ing. 7 (There is no reason to suppose that by the 6th century Middle 
Persian was not capable of complex rhythms in the hands of a sophis- 
ticated writer.) At least one Pahlavi collection of andarz, attributed 
to Adurfambag i Farroxzadan, 8 must be post-Saxanian. 

The gnomic style creates a uniformity, and it is hardly surprising that 
"wandering" andarz appear in more than one collection. The various 
collections differ, however, in the proportion of th-dr components. Some 
are startlirigly full of gnomes of advisability, others are almost wholly 
religious and ethical. Among the latter is the great series of andarz 
which constitutes Book VI of the Dmkard. The first and longest set 
of these probably derives from the MP. translation of the Bans Nask; 
other sets are attributed to named Sasanian sages (among them Adurbad 
i Mahraspandan). There are 5 main groups, arranged according to 
the opening phrase of the andarz; and within each group there is an 
attempt at arrangement by subject-matter. The orderliness of 
this collection is unusual, and may owe something to the compilers of 
the original Avestan text. Many of the andarz, here and in general, are 
trite and dull; but there are sporadic touches of imagination, and moral 
utterances of high order. For example, the Zoroastrian emphasis on 

1 In Dk. III. — The relative clarity of tie andarz texts has led to their being much translated, 
and. it i$ only possible to give a, selection of references here. 

* Ed. Dhabhar Andarj-i Ao-shnar-i DS-nak (Bombay, 1913); on Oinar and the "Hosang" book 
of Islamic tradition see Heknihg ZDMG 1956, 75-6- 

1 This, like many andarz- texts, is in the codex MK; ed. Jakasp-Asana Pakl. Texts 55 ff.; trans! . 
{with 4 others) by J. C. TaRapore Pahlavi Andarz- Namak (Bombay. 1933). 

* More aw&rz-collections are attributed to Adurbad than to anyone else. There is one in Dk. Ill 
and others in Dk, VI (see Zaehher J JR. AS 1940, 36 ft, Zurvan 407-S}; one in the Pahl. Jiiv. Dd. 
LXII (Djsabhar, p. 193); and two in codex MK (Jamasp-Asana PzhLTexts 58-71, H4-53)- The 
first of these two is txansl, with notes, by Fr. MOU.ER Sb. KA W. Wwi CXXXVI (r897), 1-25, the 
second by S. K, Meherji Rana (Bombay, 1930). Both are transl. by Zaehner The Teachings of 
the Magi (London, 1956), 101-16. 

8 To him is ascribed the Pandnamag i ZarduSt, also called Cidag andarz i poryotkeidn, ed. Jamasp- 
Asana Pahl. Texts 41-50; A. Freiman WZKM XX (1906), 149-6", 237-80; Nyberg Hilfsbuch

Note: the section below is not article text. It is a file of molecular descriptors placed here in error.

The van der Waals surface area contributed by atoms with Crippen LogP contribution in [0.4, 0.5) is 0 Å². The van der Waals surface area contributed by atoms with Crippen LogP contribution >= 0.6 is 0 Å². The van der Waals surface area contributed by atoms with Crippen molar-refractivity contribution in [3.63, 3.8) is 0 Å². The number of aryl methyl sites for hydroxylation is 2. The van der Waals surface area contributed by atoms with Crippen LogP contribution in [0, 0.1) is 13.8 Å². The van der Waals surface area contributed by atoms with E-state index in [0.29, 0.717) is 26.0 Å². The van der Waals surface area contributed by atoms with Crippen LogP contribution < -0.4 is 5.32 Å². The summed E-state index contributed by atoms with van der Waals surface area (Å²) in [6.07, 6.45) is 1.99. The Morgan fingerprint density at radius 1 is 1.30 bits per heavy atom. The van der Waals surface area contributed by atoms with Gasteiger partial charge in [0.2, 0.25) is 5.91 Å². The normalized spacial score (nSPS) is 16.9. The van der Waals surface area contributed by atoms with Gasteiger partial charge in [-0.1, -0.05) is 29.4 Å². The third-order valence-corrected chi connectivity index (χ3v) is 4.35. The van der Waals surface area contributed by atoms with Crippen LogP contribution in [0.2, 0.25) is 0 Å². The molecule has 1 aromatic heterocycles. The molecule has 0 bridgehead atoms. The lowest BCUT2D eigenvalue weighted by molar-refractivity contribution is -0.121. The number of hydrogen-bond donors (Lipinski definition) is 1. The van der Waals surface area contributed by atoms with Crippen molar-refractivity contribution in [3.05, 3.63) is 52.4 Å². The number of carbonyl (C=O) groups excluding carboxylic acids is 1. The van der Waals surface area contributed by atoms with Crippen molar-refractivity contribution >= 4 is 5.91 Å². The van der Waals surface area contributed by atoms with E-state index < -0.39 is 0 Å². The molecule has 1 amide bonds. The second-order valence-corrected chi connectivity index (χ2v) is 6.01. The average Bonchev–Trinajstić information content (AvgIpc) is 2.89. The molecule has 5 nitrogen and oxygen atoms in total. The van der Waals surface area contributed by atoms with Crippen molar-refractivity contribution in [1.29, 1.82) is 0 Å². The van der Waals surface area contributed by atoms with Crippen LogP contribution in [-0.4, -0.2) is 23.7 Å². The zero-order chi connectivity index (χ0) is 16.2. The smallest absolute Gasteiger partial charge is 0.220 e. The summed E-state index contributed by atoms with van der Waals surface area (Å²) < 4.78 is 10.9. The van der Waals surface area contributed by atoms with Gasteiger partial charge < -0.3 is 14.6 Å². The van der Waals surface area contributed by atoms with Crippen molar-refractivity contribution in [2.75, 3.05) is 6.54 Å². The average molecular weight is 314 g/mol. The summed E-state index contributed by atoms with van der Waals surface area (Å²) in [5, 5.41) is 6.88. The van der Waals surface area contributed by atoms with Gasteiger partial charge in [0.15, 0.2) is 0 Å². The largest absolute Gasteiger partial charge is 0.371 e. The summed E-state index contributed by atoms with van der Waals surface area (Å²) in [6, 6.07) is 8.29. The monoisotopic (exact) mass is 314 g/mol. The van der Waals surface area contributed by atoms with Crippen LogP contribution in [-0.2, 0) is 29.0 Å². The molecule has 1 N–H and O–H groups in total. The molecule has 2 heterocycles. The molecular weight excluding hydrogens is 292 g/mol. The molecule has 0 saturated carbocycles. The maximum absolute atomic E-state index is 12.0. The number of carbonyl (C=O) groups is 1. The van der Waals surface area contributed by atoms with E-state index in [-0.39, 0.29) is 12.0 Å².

des Pthlevi, 17-30; and M. F. Kanga, with transl. and notes (Bombay, i960); transl. Zaehner 
op. cit. 20-28, and H. Corbin Poure Davoud Mem. Vol. II 129-60 (q.v. for further references). 

« Jamasp-Asana Pahl. Texts 85-101; see ChhiS*£nSEK Acta Ori-enialia VIII (1930), 81-128 
(with references also to Islamic renderings of the andarz of Wuzurgnuhr). 

' See Henning ZDMG (1956), 77- 

* Jamasp-Asana Pahl. Texts 79-80- 

ritual purity (with avoidance of dead matter) has often been stressed as a 
barren element in this great religion; but the following andarz sets in 
perspective these merely physical demands: "Keep further from doing 
injury and harm to any than you would from the corpses of men; for 
the pollution and filth which comes to the body can more easily be 
washed away and cleansed than that which comes to the soul" (az 
azar t(d bes I pad kasan duriar -pahrez ku az nasay % mardohmdn; ce dludagih 
ud rimanih i tan rased sustan ud pak kard&n xwdriay sayed ku an Id 
nwdn rased DkM. 581 3 - 5 ). Not even in the Dk. collection are all the 
andarz concerned with religion, however; and it is evident that a number 
of them are simply the surviving representatives of a popular type of 
oral composition, which have become associated with religious works, 
and have thus chanced to survive. In course of time the less religious 
andarz, with all Zoroastrian elements excised, were incorporated in the 
Islamic adab literature, and lived on in a new sophistication and elegance. 1 
Two general points have been made with regard to the andarz. One is 
that the fatalism characteristic of many stamps them as a product of the 
Zurvanite branch of the Zoroastrian church. 2 Fatalism is, however, 
typical of the genre. The sage, surveying realistically the human lot, 
sees small chance for man to be master of his own destiny. A fatalistic 
element is probably, therefore, part of the non-religious character of many 
of the andarz. The other point is that the constant counselling of prudence, 
the mean of action, marks a debt to Greece, and to Aristotelian philo-